Children are often sensitive to the things that happen around them. They tend to be good at learning new tasks, and many of them are astute observers of the different ways that people speak. Bilinguals often mix words and phrases from their languages when they speak. This behavior, called code-switching or code-mixing, is a normal part of bilingual speech. There is a common misconception that when bilinguals code-switch or code-mix, they are confusing their languages. However, research shows that this behavior is not a reflection of confusion, and in fact, it observes its own systematic patterns. In addition, bilingual children tend to learn to be sensitive to the situation they are in, and understand what language is appropriate to use in a given context. For more information on code-switching and code-mixing in bilingual children, visit the following web page from Head Start, and check out the resources on our links page.
Children learn to speak without studying language explicitly. Language is part of the natural learning process of a child, just like learning to eat or to walk. Parents can support the learning process by providing lots of exposure. If both languages are used at home, and if children are exposed to them in different situations and hear them from different speakers, it provides a great learning base. Another good learning tool is to create and promote situations where the child needs to use both of their languages, for example, when speaking with family members.
This method is called the “one-parent-one-language” method. It is a good approach but it is certainly not the only way, and there are many “right” ways to support your child in acquiring their languages. Providing different sources of exposure to the home languages can be extremely helpful. This could be a person at your child’s daycare, a family member, playgroups, and many other sources. Books, nursery rhymes, movies, and music are also great sources for language exposure. For more information on different ways of raising bilingual children, check out this article from Byers-Henlein and Lew-Williams (2013).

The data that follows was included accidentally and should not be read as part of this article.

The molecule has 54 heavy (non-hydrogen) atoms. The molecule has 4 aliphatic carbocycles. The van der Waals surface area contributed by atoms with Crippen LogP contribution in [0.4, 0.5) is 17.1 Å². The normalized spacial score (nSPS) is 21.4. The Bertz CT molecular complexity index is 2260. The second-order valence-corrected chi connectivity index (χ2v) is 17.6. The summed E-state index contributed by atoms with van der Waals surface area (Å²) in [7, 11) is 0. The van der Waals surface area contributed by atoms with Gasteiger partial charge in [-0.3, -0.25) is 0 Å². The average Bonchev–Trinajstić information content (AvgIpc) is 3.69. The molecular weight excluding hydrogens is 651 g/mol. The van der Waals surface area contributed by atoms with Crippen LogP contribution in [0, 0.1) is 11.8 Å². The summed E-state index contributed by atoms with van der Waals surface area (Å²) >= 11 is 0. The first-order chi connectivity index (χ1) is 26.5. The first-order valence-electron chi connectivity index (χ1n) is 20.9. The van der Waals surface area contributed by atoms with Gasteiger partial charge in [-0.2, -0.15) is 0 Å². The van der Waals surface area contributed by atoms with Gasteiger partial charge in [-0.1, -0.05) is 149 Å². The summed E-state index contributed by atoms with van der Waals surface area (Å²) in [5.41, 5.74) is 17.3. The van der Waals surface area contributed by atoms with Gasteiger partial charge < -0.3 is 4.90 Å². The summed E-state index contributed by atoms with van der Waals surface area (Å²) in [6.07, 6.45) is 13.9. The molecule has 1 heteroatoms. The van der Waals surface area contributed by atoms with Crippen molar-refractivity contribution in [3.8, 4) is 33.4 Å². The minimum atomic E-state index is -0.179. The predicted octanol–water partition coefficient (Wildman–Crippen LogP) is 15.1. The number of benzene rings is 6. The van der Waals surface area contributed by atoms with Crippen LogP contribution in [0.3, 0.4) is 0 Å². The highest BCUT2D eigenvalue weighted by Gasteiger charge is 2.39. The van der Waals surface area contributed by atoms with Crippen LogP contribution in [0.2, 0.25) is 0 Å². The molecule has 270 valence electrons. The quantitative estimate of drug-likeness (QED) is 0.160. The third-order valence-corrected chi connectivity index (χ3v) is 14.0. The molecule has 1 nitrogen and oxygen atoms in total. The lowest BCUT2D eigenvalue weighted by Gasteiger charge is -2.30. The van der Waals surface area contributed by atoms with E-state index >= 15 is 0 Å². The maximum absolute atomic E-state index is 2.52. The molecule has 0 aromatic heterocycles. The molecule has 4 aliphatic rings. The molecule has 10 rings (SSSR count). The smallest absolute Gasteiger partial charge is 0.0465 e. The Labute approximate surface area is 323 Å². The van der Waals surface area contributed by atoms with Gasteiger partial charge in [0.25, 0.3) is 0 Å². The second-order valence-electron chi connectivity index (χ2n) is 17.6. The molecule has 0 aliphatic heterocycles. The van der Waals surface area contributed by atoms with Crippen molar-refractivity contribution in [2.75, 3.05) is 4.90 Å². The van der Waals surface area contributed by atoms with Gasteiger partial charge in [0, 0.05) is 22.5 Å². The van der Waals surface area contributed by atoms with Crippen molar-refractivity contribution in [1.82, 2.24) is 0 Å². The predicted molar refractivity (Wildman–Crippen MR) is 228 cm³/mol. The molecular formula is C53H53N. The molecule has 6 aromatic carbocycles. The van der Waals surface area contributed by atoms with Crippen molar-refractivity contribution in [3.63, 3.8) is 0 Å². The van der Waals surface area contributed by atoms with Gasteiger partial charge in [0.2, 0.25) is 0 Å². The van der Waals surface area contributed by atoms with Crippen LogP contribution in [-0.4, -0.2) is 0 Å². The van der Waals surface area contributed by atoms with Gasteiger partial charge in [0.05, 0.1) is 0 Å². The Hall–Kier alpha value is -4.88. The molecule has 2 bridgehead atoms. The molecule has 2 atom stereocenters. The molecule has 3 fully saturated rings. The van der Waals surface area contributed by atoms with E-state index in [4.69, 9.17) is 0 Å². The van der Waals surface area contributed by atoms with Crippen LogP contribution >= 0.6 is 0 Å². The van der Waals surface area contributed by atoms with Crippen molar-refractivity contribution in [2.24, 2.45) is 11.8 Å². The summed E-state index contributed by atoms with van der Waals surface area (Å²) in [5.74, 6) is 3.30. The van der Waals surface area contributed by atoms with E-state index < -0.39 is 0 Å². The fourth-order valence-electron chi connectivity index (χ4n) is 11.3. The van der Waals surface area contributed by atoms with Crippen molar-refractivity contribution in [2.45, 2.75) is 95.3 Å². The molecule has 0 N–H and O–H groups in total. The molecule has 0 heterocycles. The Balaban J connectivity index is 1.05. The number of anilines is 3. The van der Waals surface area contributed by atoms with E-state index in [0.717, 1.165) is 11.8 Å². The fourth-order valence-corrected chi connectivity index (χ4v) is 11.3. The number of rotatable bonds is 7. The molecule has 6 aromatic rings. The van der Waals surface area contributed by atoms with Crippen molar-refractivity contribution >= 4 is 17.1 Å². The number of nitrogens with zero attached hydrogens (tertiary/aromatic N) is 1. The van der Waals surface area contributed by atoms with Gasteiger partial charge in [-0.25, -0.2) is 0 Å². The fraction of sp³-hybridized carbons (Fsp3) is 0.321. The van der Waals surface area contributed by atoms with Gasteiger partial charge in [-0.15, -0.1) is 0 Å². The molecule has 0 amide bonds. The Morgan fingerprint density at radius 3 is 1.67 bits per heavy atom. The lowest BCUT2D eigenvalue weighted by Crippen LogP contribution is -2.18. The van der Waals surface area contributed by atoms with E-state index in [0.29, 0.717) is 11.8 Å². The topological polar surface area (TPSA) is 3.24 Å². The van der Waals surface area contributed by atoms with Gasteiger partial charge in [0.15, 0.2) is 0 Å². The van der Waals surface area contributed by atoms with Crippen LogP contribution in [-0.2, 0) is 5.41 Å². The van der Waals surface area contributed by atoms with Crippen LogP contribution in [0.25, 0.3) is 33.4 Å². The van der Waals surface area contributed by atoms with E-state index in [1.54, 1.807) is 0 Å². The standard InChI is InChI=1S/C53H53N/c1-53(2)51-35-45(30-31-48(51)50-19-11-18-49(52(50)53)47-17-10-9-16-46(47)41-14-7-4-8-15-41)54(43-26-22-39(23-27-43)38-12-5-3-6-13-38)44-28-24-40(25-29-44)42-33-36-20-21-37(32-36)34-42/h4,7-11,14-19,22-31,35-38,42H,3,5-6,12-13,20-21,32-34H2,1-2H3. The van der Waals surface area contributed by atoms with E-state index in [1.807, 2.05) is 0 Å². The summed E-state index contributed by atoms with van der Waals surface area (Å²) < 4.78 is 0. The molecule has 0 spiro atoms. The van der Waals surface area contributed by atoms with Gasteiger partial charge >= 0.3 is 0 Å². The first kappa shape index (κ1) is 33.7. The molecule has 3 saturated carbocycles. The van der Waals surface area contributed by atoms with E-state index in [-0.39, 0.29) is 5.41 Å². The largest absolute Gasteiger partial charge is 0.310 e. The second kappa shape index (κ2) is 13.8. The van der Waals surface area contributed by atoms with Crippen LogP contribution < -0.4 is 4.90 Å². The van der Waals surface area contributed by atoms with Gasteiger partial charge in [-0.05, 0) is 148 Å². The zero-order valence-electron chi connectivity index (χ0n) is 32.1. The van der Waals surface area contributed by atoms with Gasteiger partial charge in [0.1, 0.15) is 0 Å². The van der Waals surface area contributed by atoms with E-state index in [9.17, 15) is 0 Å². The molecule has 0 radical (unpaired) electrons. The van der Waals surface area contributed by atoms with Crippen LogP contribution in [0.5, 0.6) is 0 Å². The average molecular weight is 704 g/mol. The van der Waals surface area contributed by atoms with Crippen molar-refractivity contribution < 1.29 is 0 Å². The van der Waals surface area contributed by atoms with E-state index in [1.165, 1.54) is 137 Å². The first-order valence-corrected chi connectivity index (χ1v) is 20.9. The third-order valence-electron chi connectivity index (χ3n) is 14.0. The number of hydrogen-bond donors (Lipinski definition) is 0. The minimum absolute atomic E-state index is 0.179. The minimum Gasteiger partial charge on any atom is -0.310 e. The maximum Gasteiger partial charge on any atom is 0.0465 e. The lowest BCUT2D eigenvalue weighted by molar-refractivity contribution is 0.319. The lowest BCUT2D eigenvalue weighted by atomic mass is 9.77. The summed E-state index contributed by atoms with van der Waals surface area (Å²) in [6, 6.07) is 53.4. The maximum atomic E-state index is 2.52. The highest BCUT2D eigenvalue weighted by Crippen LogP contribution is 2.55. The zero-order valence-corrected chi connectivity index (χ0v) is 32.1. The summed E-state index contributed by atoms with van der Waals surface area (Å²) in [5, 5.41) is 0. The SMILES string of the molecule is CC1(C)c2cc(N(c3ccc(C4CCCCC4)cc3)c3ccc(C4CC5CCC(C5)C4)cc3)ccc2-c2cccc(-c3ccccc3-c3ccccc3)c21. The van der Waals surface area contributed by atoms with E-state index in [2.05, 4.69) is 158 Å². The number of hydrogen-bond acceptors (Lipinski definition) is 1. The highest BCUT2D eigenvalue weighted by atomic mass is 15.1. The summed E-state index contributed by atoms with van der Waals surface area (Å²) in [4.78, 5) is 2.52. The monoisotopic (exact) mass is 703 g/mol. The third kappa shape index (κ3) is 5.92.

Sometimes parents worry that when their children start using more English at school, they will forget their home language. It is natural for kids to want to use the language their teachers and friends use in school, even outside of the school context. By providing lots of exposure and helping the child to see how their languages are useful, for example, when talking to a grandparent, you can help your child build a positive attitude toward being bilingual.
Some useful references for further reading:
Byers-Henlein, K. and Lew-Williams, C. Bilingualism in the Early Years: What the Science Says. LEARNing Landscapes, [S.l.], v. 7, n. 1, p. 95-112, July 2013. ISSN 1913-5688. Available at: <http://www.learninglandscapes.ca/index.php/learnland/article/view/Bilingualism-in-the-Early-Years-What-the-Science-Says>. Date accessed: 26 feb. 2018. Copyright (2018) by LEARN, www.learnquebec.ca; reproduced with permission from the publisher.
Sorace, A. and Ladd, D.R. 2004. Raising bilingual children. Series: Frequently Asked Questions, Linguistic Society of America. Accessible at: http://www.bilingualism-matters.ppls.ed.ac.uk/parents-questions/frequently-asked-questions/
Website of Head Start, an initiative by the U.S. Department of Health and Human Services: https://eclkc.ohs.acf.hhs.gov/browse/keyword/dual-language-learners?page=3
See also the links on our links and other resources page.